**Solutions:**

1. Since you know that \begin{align*}A = \frac{1}{2} r^2 \theta\end{align*}, you can solve for the area (don't forget to convert the degrees of the angle to radians):

\begin{align*} A = \frac{1}{2} r^2 \theta\\ A = \frac{1}{2} (25) (.75)\\ A = 9.375\\ \end{align*}

2. Since you know that \begin{align*}A = \frac{1}{2} r^2 \theta\end{align*}, you can solve for the angle swept out by the sector (don't forget that the angle will be measured in radians):

\begin{align*} A = \frac{1}{2} r^2 \theta\\ 15 = \frac{1}{2} (81) (\theta)\\ \theta = \frac{(2)(15)}{81}\\ \theta = .37\\ \end{align*}

3. Since you know that \begin{align*}A = \frac{1}{2} r^2 \theta\end{align*}, you can solve for the radius of the cake (don't forget to convert the degrees of the angle to radians):

\begin{align*} A = \frac{1}{2} r^2 \theta\\ 20 = \frac{1}{2} (r^2) (.436)\\ r^2 = \frac{(2)(20)}{.436}\\ r^2 = 91.743\\ r = 9.58\\ \end{align*}

### Concept Problem Solution

You now know that the equation for the area of a circle swept out by some angle is:

\begin{align*}A=\frac{1}{2}r^2 \theta\end{align*}

Applying this to your pie slice, you have an area of:

\begin{align*}A=\frac{1}{2} \times 6^2 \times \frac{\pi}{6} = 3\pi\end{align*}

And the total area of the pie is:

\begin{align*}\pi r^2 = 36\pi\end{align*}

To find out what your fair portion of the pie is, multiply the total area by your fraction:

\begin{align*}\frac{1}{5} \times 36\pi = 7.2\pi\end{align*}

And since the piece you took is only \begin{align*}3\pi\end{align*} in size, you are definitely not taking too much!

### Practice

- If the radius of a sector is 8 inches, and the central angle of the sector is \begin{align*}40^\circ\end{align*}, find the area of the sector.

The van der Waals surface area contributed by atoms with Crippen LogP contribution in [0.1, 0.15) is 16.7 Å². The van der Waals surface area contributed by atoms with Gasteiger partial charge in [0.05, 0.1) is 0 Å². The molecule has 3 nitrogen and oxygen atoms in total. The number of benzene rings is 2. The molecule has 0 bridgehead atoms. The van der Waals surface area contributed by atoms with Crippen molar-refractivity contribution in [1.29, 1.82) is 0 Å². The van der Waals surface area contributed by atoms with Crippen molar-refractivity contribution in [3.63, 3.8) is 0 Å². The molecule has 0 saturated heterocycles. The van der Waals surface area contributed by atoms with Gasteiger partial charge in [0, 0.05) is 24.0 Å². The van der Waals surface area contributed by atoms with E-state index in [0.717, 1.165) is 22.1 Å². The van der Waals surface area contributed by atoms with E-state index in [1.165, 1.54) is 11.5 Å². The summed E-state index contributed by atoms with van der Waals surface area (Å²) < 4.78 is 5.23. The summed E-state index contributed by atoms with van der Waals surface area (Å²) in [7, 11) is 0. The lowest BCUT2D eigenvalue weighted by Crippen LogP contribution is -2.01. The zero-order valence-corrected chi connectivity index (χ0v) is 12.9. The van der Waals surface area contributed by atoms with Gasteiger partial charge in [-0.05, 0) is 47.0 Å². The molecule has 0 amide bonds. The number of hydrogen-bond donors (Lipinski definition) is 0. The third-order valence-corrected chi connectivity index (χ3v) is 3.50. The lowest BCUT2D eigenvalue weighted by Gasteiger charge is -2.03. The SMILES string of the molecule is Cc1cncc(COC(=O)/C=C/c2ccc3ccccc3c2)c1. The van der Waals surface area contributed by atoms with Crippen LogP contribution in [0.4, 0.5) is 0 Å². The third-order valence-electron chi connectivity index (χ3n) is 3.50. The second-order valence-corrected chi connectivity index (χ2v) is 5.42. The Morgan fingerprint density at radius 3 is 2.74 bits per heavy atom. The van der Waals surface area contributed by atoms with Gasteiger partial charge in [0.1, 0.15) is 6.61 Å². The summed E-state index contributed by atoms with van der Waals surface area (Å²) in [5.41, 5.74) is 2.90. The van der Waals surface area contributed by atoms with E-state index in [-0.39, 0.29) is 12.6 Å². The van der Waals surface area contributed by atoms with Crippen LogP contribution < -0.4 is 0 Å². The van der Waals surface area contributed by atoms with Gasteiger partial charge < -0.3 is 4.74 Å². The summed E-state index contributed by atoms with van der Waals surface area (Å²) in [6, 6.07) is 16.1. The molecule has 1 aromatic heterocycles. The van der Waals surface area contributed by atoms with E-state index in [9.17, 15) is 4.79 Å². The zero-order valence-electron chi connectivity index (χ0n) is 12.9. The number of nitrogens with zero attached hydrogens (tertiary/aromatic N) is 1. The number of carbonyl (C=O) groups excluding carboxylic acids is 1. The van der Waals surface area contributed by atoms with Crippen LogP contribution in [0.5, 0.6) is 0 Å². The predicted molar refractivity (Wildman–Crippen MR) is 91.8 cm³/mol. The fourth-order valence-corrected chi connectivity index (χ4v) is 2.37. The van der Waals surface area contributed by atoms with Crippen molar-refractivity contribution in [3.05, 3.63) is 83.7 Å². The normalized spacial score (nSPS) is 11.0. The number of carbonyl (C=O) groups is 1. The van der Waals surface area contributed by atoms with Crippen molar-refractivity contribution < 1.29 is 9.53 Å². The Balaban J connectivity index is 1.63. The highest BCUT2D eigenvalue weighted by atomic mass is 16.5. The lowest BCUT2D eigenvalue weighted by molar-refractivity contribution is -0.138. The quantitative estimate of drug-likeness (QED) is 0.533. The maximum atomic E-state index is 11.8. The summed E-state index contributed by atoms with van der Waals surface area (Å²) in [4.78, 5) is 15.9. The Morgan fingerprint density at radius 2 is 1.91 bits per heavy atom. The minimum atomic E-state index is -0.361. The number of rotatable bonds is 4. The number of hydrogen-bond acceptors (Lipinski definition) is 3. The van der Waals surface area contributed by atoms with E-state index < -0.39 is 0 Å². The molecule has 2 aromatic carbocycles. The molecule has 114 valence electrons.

- If the radius of a sector is 12 inches, and the central angle of the sector is \begin{align*}\frac{\pi}{6}\end{align*} radians, find the area of the sector.
- If the radius of a sector is 6 inches, and the central angle of the sector is \begin{align*}140^\circ\end{align*}, find the area of the sector.
- If the radius of a sector is 5 inches, and the central angle of the sector is \begin{align*}\frac{5\pi}{3}\end{align*} radians, find the area of the sector.
- If the radius of a sector is 10 inches, and the central angle of the sector is \begin{align*}100^\circ\end{align*}, find the area of the sector.
- If a pie wedge has an area of 10 square inches, and the pie has a radius of 6 inches, find the angle swept out by the sector.
- If a pie wedge has an area of 15 square inches, and the pie has a radius of 4 inches, find the angle swept out by the sector.
- If a pie wedge has an area of 12 square inches, and the pie has a radius of 3 inches, find the angle swept out by the sector.
- If you have a piece of round cake that has an area of 20 square inches, and you know the piece sweeps out an angle of \begin{align*}\frac{\pi}{3}\end{align*} radians, find the radius of the cake.
- If you have a piece of round cake that has an area of 100 square inches, and you know the piece sweeps out an angle of \begin{align*}50^\circ\end{align*}, find the radius of the cake.
- If you have a piece of round cake that has an area of 35 square inches, and you know the piece sweeps out an angle of \begin{align*}\frac{2\pi}{5}\end{align*} radians, find the radius of the cake.
- If you have a piece of round cake that has an area of 20 square inches, and you know the piece sweeps out an angle of \begin{align*}30^\circ\end{align*}, find the radius of the cake.

A pizza has a radius of 10in. Use this information to answer questions 13-15.

- A slice is removed. The length of the crust of the missing slice is 3in. What is the area of the missing slice?
- You eat three pieces with a central angle of \begin{align*}\frac{4\pi}{5}\end{align*}. What is the area of the pizza you ate?
- A large pizza has a radius of 12in. What is the area of half of the large pizza?

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### Image Attributions

Here you'll learn to find the area of a portion of a circle using the radius of the circle and an angle in radians.